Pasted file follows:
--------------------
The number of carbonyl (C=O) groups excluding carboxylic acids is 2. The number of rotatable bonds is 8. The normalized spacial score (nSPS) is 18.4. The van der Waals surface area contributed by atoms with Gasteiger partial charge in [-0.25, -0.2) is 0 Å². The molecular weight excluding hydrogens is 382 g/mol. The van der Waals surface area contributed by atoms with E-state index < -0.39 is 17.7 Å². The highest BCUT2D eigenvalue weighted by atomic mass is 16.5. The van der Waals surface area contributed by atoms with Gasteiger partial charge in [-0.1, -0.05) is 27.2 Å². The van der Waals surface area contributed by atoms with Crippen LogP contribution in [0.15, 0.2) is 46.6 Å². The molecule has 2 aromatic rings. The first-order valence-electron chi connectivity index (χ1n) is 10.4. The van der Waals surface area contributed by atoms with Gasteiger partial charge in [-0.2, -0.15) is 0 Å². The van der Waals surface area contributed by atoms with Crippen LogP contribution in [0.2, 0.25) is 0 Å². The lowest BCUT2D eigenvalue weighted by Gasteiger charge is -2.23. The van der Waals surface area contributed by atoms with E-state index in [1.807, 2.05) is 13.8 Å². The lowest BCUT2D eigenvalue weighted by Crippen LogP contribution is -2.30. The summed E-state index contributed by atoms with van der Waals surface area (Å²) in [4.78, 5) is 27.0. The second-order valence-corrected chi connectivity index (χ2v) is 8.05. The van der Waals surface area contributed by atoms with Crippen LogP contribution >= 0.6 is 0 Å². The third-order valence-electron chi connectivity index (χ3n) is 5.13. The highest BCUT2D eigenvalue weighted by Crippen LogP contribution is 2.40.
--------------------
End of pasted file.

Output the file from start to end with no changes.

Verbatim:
The number of carbonyl (C=O) groups excluding carboxylic acids is 2. The number of rotatable bonds is 8. The normalized spacial score (nSPS) is 18.4. The van der Waals surface area contributed by atoms with Gasteiger partial charge in [-0.25, -0.2) is 0 Å². The molecular weight excluding hydrogens is 382 g/mol. The van der Waals surface area contributed by atoms with E-state index < -0.39 is 17.7 Å². The highest BCUT2D eigenvalue weighted by atomic mass is 16.5. The van der Waals surface area contributed by atoms with Gasteiger partial charge in [-0.1, -0.05) is 27.2 Å². The van der Waals surface area contributed by atoms with Crippen LogP contribution in [0.15, 0.2) is 46.6 Å². The molecule has 2 aromatic rings. The first-order valence-electron chi connectivity index (χ1n) is 10.4. The van der Waals surface area contributed by atoms with Gasteiger partial charge in [-0.2, -0.15) is 0 Å². The van der Waals surface area contributed by atoms with Crippen LogP contribution in [0.2, 0.25) is 0 Å². The lowest BCUT2D eigenvalue weighted by Gasteiger charge is -2.23. The van der Waals surface area contributed by atoms with E-state index in [1.807, 2.05) is 13.8 Å². The lowest BCUT2D eigenvalue weighted by Crippen LogP contribution is -2.30. The summed E-state index contributed by atoms with van der Waals surface area (Å²) in [4.78, 5) is 27.0. The second-order valence-corrected chi connectivity index (χ2v) is 8.05. The van der Waals surface area contributed by atoms with Crippen LogP contribution >= 0.6 is 0 Å². The third-order valence-electron chi connectivity index (χ3n) is 5.13. The highest BCUT2D eigenvalue weighted by Crippen LogP contribution is 2.40.